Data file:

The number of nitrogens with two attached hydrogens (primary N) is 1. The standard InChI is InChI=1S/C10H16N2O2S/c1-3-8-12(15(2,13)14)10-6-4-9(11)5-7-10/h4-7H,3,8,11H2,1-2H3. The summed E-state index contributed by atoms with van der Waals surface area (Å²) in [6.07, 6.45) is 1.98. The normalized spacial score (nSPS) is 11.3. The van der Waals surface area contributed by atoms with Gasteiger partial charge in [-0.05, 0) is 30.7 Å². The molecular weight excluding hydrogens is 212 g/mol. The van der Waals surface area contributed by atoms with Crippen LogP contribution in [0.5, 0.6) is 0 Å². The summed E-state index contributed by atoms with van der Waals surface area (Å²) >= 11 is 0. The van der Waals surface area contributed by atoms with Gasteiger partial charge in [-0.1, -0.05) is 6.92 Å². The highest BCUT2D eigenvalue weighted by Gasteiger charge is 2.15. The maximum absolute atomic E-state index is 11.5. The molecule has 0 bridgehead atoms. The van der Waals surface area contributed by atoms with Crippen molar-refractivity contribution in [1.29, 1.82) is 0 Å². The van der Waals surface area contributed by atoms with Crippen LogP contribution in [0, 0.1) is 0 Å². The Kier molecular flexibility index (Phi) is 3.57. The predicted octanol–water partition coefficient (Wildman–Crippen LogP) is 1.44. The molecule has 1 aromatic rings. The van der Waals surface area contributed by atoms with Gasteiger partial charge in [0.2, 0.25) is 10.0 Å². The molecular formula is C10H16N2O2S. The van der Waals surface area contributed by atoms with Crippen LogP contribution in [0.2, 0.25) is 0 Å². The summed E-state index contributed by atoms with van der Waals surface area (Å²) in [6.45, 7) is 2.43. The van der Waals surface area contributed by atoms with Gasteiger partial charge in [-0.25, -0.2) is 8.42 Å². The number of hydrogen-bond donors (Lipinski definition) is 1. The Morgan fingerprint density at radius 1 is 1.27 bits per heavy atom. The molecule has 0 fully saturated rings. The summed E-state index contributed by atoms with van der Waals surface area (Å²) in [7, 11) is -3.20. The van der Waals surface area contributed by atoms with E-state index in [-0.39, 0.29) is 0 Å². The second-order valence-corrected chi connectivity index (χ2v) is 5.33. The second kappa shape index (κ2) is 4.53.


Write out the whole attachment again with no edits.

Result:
The number of nitrogens with two attached hydrogens (primary N) is 1. The standard InChI is InChI=1S/C10H16N2O2S/c1-3-8-12(15(2,13)14)10-6-4-9(11)5-7-10/h4-7H,3,8,11H2,1-2H3. The summed E-state index contributed by atoms with van der Waals surface area (Å²) in [6.07, 6.45) is 1.98. The normalized spacial score (nSPS) is 11.3. The van der Waals surface area contributed by atoms with Gasteiger partial charge in [-0.05, 0) is 30.7 Å². The molecular weight excluding hydrogens is 212 g/mol. The van der Waals surface area contributed by atoms with Crippen LogP contribution in [0.5, 0.6) is 0 Å². The summed E-state index contributed by atoms with van der Waals surface area (Å²) >= 11 is 0. The van der Waals surface area contributed by atoms with Gasteiger partial charge in [-0.1, -0.05) is 6.92 Å². The highest BCUT2D eigenvalue weighted by Gasteiger charge is 2.15. The maximum absolute atomic E-state index is 11.5. The molecule has 0 bridgehead atoms. The van der Waals surface area contributed by atoms with Crippen molar-refractivity contribution in [1.29, 1.82) is 0 Å². The van der Waals surface area contributed by atoms with Crippen LogP contribution in [0, 0.1) is 0 Å². The Kier molecular flexibility index (Phi) is 3.57. The predicted octanol–water partition coefficient (Wildman–Crippen LogP) is 1.44. The molecule has 1 aromatic rings. The van der Waals surface area contributed by atoms with Gasteiger partial charge in [0.2, 0.25) is 10.0 Å². The molecular formula is C10H16N2O2S. The van der Waals surface area contributed by atoms with Crippen LogP contribution in [0.2, 0.25) is 0 Å². The summed E-state index contributed by atoms with van der Waals surface area (Å²) in [6.45, 7) is 2.43. The van der Waals surface area contributed by atoms with Gasteiger partial charge in [-0.25, -0.2) is 8.42 Å². The number of hydrogen-bond donors (Lipinski definition) is 1. The Morgan fingerprint density at radius 1 is 1.27 bits per heavy atom. The molecule has 0 fully saturated rings. The summed E-state index contributed by atoms with van der Waals surface area (Å²) in [7, 11) is -3.20. The van der Waals surface area contributed by atoms with E-state index in [-0.39, 0.29) is 0 Å². The second-order valence-corrected chi connectivity index (χ2v) is 5.33. The second kappa shape index (κ2) is 4.53.